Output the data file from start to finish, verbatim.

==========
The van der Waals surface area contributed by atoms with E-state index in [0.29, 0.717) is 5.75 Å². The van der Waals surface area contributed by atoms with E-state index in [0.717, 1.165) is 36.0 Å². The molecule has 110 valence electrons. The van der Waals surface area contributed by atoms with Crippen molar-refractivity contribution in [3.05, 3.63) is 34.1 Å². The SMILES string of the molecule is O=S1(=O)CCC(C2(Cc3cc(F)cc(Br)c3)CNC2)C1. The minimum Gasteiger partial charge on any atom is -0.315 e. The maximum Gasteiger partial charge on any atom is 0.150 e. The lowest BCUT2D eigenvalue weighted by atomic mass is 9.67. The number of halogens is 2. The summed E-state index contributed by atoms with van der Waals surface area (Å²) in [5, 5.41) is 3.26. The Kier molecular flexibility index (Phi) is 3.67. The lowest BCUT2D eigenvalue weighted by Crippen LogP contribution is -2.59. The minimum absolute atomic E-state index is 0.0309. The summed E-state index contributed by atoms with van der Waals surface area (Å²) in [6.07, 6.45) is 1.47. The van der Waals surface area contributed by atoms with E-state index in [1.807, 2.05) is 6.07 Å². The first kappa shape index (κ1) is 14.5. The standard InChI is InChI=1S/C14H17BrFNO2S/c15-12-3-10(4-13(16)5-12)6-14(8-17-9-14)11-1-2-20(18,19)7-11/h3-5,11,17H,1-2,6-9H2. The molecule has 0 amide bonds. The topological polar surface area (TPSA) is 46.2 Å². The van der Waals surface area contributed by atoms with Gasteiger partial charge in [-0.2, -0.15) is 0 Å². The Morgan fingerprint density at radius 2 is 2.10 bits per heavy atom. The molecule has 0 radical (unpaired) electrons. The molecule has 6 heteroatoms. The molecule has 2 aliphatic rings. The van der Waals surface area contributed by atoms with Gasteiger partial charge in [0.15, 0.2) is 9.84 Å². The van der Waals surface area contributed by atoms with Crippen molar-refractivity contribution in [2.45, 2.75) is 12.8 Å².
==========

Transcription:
The van der Waals surface area contributed by atoms with E-state index in [0.29, 0.717) is 5.75 Å². The van der Waals surface area contributed by atoms with E-state index in [0.717, 1.165) is 36.0 Å². The molecule has 110 valence electrons. The van der Waals surface area contributed by atoms with Crippen molar-refractivity contribution in [3.05, 3.63) is 34.1 Å². The SMILES string of the molecule is O=S1(=O)CCC(C2(Cc3cc(F)cc(Br)c3)CNC2)C1. The minimum Gasteiger partial charge on any atom is -0.315 e. The maximum Gasteiger partial charge on any atom is 0.150 e. The lowest BCUT2D eigenvalue weighted by atomic mass is 9.67. The number of halogens is 2. The summed E-state index contributed by atoms with van der Waals surface area (Å²) in [5, 5.41) is 3.26. The Kier molecular flexibility index (Phi) is 3.67. The lowest BCUT2D eigenvalue weighted by Crippen LogP contribution is -2.59. The minimum absolute atomic E-state index is 0.0309. The summed E-state index contributed by atoms with van der Waals surface area (Å²) in [6.07, 6.45) is 1.47. The van der Waals surface area contributed by atoms with E-state index in [1.807, 2.05) is 6.07 Å². The first kappa shape index (κ1) is 14.5. The standard InChI is InChI=1S/C14H17BrFNO2S/c15-12-3-10(4-13(16)5-12)6-14(8-17-9-14)11-1-2-20(18,19)7-11/h3-5,11,17H,1-2,6-9H2. The molecule has 0 amide bonds. The topological polar surface area (TPSA) is 46.2 Å². The van der Waals surface area contributed by atoms with Gasteiger partial charge in [-0.2, -0.15) is 0 Å². The Morgan fingerprint density at radius 2 is 2.10 bits per heavy atom. The molecule has 0 radical (unpaired) electrons. The molecule has 6 heteroatoms. The molecule has 2 aliphatic rings. The van der Waals surface area contributed by atoms with Gasteiger partial charge in [0.15, 0.2) is 9.84 Å². The van der Waals surface area contributed by atoms with Crippen molar-refractivity contribution in [2.45, 2.75) is 12.8 Å².